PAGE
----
I don’t just support academic freedom “to some degree”; I support it fully. However, there are some types of speech which are harmful and illegal and fall outside of the realm of free speech and academic freedom.

  7. Starlight
    September 13, 2013

    Are people not allowed to have their own opinions? Arkes is expressing his OPINION of what marriage is. His OPINION of what sexuality is. Why are Catholics and Conservatives attacked all the time? Liya. When you say, “The Conservative viewpoint is, while incorrect, certainly part of the conversation in redefining marriage.” Well. I beg your pardon, but who are you to say what viewpoint is “correct” or “incorrect?” Who are you to say that the Conservative viewpoint should not be a viewpoint at all and it is “outdated?” Arkes does not proclaim that homosexuals are bad people and we should shun them. With the way you’re writing, it’s as if Conservatives and Arkes should be shunned immediately for their nonsensical viewpoints and hate. Let me ask you something. How often is traditional Conservatism hated upon? How often are Catholics rejected and insulted today? The answer is pretty often. You want people to respect you? You should go straight to Arkes and have a conversation with him about what you feel. A respectful and mature conversation. Don’t attack the other side until you walk a mile in their shoes. Arkes should pay the same respect to you. If he doesn’t, then we’ll talk. Conversation not conflict, my friend. Conversation is key. Sorry if I came across as harsh in the beginning of this post. I think you’re an incredibly gifted and intelligent young woman who knows what’s up. I’m just suggesting that you take this a step further and get to know the true Arkes and what he really stands for (and please don’t say you already do, because the man is complex as heck) before you make your attack.

    • Liya Rechtman
      September 14, 2013

      I think you miss the point of the article if you come away from it frustrated by my understanding of conservative catholic perspectives on abortion. The purpose of the article is this: given that Arkes preaches hateful and discriminatory ideas, we as students should take a stand and exercise contentious choice by being allies to our peers in the community and not taking Arkes classes.

      You ask who I am to say “incorrect”? I am a pro-choice feminist. From that standpoint conservative Catholic views on a woman’s right to choose are incorrect. The purpose of that sentence is that even though I don’t agree with them and I think they are wrong, I will defend to the death their right to say what they want because I believe in freedom of speech.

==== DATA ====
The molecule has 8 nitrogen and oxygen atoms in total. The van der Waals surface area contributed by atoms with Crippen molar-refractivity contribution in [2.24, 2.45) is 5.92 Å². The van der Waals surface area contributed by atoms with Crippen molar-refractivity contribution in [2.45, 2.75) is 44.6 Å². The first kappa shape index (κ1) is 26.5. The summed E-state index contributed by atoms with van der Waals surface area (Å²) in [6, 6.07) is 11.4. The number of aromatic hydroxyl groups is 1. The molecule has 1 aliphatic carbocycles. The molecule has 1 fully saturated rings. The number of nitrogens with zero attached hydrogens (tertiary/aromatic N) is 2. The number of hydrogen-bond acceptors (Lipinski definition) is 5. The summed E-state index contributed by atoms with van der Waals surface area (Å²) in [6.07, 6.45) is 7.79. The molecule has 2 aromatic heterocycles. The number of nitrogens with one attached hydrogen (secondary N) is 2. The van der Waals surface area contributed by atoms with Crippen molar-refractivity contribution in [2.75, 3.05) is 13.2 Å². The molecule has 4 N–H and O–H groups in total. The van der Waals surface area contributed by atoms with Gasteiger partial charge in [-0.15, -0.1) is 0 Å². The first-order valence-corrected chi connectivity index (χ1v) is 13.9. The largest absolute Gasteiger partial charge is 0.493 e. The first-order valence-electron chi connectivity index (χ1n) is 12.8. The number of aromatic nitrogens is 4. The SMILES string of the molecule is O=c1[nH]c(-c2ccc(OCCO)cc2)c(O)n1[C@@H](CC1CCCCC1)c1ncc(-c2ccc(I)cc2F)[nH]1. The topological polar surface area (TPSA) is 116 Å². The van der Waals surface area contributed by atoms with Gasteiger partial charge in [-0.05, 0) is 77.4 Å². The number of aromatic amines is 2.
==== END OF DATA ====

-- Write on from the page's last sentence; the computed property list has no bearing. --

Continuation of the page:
• The Dad Dude
      September 14, 2013

      I disagree that the professor is stating his OPINON and nothing else. At some point he should be held accountable to his opinion, here’s why:

      1) He’s an educator. His opinions are not merely stated in the public square, they are stated in a classroom where great deference is warranted to the teacher, and in fact, he has great influence. With that power comes responsibility.

      2) The so-called opinion is very actionable. Would you defend him more if you’ve learned that some gay beating has occurred because of his sentiments? If the answer is no, would you defend cyberbullies for the death of their victim? Ney, the hate-mongering professor is not just saying his opinions, he’s inspiring violent actions.

      In light of these observations, I conclude that his speech need not be stopped, simply ignored by choice. How to ignore the hate speech? Let’s start by avoiding his classes.

  8. Pingback: Action: A Response To BSU | AC VOICE

  9. Anonymous
    October 11, 2013

    Please learn the distinction between “affect” and “effect” before publishing a piece that is associated with Amherst College.

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This entry was posted on September 12, 2013 by in Amherst College Losses, Politics, Queer, Religion.